Top 50% (Income Split Point $33,048) Paid 97.30% of Federal Individual Income Taxes
Bottom 50% (Anyone Making Less Than $33,048) Paid 2.7% of Federal Individual Income Taxes
__________________
No one agrees with other people's opinions; they merely agree with their own opinions -- expressed by somebody else. Sydney Tremayne
Retired Jun 2011 at age 57

Target AA: 60% equity funds / 35% bond funds / 5% cash
Target WR: Approx 2.5% Approx 20% SI (secure income, SS only)
Midpack is offline   Reply With Quote
Old 08-05-2011, 09:58 AM   #27
Give me a museum and I'll fill it. (Picasso)
Give me a forum ...
FinanceDude's Avatar
 
Join Date: Aug 2006
Posts: 12,484
Some of us are self-employed, and think we are taxed enough right now. All that will happen is the govt raises taxes is I will spend less. Multiply that by millions of others, and the problem gets worse.

Still trying to wrap my head around raising taxes now that we ar either in or teetering on the brink of a double dip recession. A lot of problems could be fixed if we got about 5 million people back to work!!!
__________________
Consult with your own advisor or representative. My thoughts should not be construed as investment advice. Past performance is no guarantee of future results (love that one).......:)


This Thread is USELESS without pics.........:)
FinanceDude is offline   Reply With Quote
Old 08-05-2011, 10:27 AM   #28
Give me a museum and I'll fill it. (Picasso)
Give me a forum ...
 
Join Date: Sep 2005
Location: Northern IL
Posts: 18,264
Quote:
Originally Posted by ERD50 View Post
So how can higher income tax rates motivate one to invest (compared to lower income tax rates, not compared to lower cap gains rates), when the result is less money in the pocket? That's not usually a motivator. Can you present numbers where it would do so?
Quote:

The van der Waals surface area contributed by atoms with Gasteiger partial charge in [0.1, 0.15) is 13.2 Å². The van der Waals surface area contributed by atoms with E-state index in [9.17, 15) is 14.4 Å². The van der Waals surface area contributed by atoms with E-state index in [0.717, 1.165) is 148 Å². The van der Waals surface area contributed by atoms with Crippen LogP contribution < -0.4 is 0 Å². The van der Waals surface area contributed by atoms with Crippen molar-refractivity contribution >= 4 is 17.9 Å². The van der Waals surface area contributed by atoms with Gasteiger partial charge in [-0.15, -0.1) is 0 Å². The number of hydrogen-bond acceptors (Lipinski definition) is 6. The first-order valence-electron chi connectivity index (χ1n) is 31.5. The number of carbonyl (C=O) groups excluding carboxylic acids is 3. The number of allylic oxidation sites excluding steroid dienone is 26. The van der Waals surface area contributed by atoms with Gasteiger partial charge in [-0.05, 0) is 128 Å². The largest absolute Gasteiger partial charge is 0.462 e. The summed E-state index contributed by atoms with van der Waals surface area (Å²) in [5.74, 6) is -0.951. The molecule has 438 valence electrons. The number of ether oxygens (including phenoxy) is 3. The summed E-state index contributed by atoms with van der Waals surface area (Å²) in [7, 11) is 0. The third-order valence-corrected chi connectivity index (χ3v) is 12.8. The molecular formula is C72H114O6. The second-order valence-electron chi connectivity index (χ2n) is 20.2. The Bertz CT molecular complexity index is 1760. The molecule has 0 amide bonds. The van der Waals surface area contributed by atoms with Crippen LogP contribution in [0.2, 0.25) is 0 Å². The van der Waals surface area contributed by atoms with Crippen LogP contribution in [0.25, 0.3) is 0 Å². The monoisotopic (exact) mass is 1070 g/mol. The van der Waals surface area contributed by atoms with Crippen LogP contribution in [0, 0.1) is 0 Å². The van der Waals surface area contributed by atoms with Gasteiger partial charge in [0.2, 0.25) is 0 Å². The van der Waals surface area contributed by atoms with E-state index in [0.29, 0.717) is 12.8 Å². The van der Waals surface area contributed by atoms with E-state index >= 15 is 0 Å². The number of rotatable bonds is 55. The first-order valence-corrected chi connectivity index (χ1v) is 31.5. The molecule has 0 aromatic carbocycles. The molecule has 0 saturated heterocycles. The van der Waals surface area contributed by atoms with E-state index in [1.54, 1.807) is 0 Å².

Originally Posted by jdw_fire
i did address your numbers but since you dont think i did let me give you another example, 1 from the residential real estate business. ... when adding a bedroom to a house the owner can expect the value of the house to go up by about 80% of the cost of the remodel. ... for the real estate business person who plans to flip this house, ... but now s/he is in the 50% tax bracket, it makes sense to invest in this remodel because the owner only has to pay 50% of the cost of the remodel (the government pays the rest in refunded tax money)
When I gave my numbers, I said ' I don't think the average business in the US can turn investment into cap gains year after year. ', however, real estate did come to mind. But how much of the US economy is built on people who will be flipping real estate in the near term? Not enough to make a material impact on the current economy, I would think. Regardless, I believe your example is ignoring an important part of the equation when you say the owner only has to pay 50% of the cost of the remodel . The RE owner needs cash flow to live on. In Case H he has 1/3rd less money for living expenses. So lets look at it from a cash flow to cover living expenses view:

------, ------, ----PreTax , ----ReInvest, ----Taxable, ----Tax, ----TakeHome
Case H --50.00% --$1,000,000 --$500,000 --$500,000 --$250,000 --$250,000
Case L --25.00% --$1,000,000 -- $666,667 --$333,333 ---$83,333 --$250,000


So to maintain $250,000 in after tax income, in Case H, the business owner can only afford to re-invest $500K, while in Case L he can re-invest $667K. If $250K in take home is too 'rich' for you, we could scale these down, but the effect is the same.


I also don't know enough about Commercial Real Estate tax laws to know that capital improvements are deducted as an 'expense'. googling.... Tax Deductions For Rental Property Owners

Quote:
A repair keeps your rental property in good condition and is a deductible expense in the year that you pay for it. Repairs include painting, fixing a broken toilet and replacing a faulty light switch. Improvements on the other hand, add value to your property and are not deductible when you pay for them. You must recover the cost of improvements by depreciating the expense over your property's life expectancy. Improvements can include a new roof, patio or garage.